Generally, the accumulation of power is accompanied by a level of responsibility, and unless the responsibility is felt and active, the possession of power wanes. For example, in the influential areas of politics, education, or the media, irresponsibility results in implications at the ballot box, in tenure, or in ratings. However, in the case of the power that accompanies participation in Web 2.0, responsibility can be abused without the loss of power. Fiction can parade as fact, respect for others is not an assumption, character assassinations are tolerated, and the unimportant is promoted. Developing fundamentalist groups from neo-Nazis to al-Qaeda provide all too imminent evidence of the negative aspects of the democratization of communication technologies.

The global counterpoints proposed by Barber in 1992, prior to the recognition of Web 2.0, provide an exemplar of opposing tendencies related to democracy, power, and responsibility. In “Jihad vs McWorld,” he explains these forces as having “equal strength in opposite directions, one driven by parochial hatreds, the other by universalizing markets, the one re-creating ancient subnational and ethnic borders from within, the other making national borders porous from without. They have one thing in common: neither offers much hope to citizens looking for practical ways to govern themselves democratically.” Both these forces have found an affinity in Web 2.0: a clear indication that its use is diverse and that an ethically based technological literacy is an important prerequisite for participation.

McClintock (2004) uses an urban political metaphor to argue that the web enables a civilized, sophisticated style of discourse akin to that identified in real (nondigital) metropolitan democratic communities. Joint (2005) points out that there is an underside to urban politics that thrives just as much virtually as it does in reality. The networks provide the opportunities for the development of squalid cyberghettos: “As a result a bastardized form of eLiteracy enables the internet thug to search, locate and colonize these spaces, while expertly circumnavigating both technical filters and moral challenges The most appalling instances of this depraved web virtuosity are internet videos of terrorist slayings, expertly spread across the net in an attempt to amplify the impact of political murder on democratic electorates” (2005, p. 81).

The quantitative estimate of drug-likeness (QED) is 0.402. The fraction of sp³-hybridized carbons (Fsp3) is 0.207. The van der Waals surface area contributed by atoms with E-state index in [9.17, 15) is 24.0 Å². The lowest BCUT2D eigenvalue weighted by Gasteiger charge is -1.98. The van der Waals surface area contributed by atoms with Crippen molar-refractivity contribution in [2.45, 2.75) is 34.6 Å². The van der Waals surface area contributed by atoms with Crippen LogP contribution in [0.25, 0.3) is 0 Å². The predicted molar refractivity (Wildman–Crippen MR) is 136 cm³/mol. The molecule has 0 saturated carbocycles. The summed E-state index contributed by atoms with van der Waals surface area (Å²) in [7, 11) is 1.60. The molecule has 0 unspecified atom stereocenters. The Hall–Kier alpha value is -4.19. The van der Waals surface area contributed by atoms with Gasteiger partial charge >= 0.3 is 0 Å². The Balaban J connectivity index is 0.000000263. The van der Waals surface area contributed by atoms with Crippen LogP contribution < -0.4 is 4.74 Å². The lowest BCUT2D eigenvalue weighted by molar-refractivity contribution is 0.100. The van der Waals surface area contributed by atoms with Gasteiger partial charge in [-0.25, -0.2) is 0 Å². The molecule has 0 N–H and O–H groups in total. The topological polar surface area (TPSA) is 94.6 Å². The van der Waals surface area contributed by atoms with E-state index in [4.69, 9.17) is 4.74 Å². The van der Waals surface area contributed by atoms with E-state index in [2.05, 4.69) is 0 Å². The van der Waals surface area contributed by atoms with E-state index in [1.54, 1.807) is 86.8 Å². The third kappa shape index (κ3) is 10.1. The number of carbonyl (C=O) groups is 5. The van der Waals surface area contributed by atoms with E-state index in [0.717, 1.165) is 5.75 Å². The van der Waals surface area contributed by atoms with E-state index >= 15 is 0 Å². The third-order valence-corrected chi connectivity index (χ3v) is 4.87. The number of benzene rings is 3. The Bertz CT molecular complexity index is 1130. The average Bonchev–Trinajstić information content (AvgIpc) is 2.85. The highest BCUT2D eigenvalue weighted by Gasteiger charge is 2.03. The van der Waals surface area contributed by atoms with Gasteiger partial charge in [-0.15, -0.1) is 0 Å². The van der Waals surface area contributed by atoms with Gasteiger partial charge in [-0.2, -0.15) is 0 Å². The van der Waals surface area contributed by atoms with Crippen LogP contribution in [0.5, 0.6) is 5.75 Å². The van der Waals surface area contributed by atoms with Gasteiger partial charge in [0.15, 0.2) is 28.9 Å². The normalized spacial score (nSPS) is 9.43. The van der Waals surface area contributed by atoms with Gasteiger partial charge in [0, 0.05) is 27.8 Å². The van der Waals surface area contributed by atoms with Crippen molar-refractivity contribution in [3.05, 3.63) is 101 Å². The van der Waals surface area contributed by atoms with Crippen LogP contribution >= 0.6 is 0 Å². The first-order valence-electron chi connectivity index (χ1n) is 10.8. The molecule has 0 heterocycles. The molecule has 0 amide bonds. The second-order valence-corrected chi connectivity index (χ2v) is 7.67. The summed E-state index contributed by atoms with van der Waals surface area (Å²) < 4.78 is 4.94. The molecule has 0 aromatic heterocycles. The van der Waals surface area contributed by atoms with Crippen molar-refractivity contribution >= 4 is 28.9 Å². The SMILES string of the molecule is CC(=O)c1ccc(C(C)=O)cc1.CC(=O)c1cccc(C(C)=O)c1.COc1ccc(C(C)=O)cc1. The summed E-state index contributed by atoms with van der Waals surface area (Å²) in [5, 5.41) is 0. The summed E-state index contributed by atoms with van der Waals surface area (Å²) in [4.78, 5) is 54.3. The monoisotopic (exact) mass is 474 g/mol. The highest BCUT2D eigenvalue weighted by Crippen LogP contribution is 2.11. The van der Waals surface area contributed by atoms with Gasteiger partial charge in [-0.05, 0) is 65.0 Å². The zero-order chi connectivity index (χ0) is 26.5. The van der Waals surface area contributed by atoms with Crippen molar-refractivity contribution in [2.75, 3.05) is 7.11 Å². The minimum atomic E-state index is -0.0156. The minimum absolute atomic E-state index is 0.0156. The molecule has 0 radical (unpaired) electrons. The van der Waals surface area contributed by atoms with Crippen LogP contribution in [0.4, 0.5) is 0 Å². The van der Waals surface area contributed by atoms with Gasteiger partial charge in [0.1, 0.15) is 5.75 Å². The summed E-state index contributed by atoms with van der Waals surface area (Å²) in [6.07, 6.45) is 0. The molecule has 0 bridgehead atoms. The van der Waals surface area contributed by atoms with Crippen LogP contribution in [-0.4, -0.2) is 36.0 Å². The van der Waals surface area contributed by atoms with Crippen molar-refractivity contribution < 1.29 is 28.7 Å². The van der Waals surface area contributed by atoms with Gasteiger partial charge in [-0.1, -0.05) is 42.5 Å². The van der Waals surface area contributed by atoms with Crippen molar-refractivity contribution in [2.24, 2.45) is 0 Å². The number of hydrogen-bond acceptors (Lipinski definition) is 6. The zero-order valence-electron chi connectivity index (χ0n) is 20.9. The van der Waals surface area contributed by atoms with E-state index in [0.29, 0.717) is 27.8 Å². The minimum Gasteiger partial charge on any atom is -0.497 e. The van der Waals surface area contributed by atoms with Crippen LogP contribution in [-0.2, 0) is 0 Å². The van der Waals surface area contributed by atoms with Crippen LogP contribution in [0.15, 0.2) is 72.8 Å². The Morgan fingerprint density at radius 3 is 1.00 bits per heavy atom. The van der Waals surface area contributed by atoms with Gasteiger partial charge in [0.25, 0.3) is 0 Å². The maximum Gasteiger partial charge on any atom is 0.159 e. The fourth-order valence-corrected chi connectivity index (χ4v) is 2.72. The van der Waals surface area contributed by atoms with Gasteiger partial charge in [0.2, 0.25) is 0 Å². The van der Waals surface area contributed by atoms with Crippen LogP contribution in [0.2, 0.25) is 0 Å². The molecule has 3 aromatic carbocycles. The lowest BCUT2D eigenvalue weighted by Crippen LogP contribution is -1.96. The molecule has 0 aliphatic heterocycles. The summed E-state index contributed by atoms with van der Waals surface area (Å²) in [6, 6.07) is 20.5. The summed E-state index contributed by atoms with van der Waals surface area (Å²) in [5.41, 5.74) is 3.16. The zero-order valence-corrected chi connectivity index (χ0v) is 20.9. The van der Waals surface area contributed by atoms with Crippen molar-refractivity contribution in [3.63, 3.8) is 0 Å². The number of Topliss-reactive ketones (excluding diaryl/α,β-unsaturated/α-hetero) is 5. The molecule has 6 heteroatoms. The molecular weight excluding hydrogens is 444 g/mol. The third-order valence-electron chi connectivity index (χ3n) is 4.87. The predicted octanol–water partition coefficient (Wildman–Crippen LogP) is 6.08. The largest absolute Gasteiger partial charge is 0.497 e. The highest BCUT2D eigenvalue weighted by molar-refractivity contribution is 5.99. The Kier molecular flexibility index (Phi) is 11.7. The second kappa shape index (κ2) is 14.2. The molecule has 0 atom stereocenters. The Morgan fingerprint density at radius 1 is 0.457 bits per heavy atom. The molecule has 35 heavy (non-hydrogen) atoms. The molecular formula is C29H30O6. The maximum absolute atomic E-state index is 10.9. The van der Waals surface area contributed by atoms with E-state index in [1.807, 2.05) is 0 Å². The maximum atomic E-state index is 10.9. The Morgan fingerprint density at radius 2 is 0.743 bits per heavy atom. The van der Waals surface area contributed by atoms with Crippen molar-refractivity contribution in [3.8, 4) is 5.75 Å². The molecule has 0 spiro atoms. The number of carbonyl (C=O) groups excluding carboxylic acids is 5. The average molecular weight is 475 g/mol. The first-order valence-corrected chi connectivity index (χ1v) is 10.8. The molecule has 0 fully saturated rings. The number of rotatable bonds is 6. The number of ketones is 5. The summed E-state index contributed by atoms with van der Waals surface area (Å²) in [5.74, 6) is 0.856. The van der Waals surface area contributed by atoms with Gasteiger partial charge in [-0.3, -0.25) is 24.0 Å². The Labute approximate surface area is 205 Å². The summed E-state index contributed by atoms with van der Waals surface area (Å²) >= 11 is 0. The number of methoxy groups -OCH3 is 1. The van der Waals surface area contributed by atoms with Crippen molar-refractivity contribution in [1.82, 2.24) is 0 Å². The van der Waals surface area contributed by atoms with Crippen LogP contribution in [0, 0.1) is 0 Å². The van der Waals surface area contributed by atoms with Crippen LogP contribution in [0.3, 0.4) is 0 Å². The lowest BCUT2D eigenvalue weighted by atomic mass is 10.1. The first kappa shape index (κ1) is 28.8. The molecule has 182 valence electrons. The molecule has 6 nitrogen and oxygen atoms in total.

The nature of the democracy that is developed through virtual participation is discussed by Barber (2004) in his book Strong Democracy, which he characterizes as not necessarily always being direct, but always incorporating strong participatory and deliberative elements. Deliberate participation through social media has been evident recently in the popular uprisings that have occurred against a number of regimes across the world. Whether the outcomes constitute strong democracy or are more satisfactory than their precursors remains for history to decide, but there is little doubt that social media technology played a significant role in facilitating individuals’ capacities to exercise what they perceived as their democratic rights.

Aligned with this notion of national development is a dilemma for many countries in which there is a political and economic desire to move ahead technologically, while at the same time centralizing and controlling information. China is probably the most obvious example of this dilemma, but when applied to Cuba, Venegas (2003, p. 192) terms it “the dictators digital dilemma.”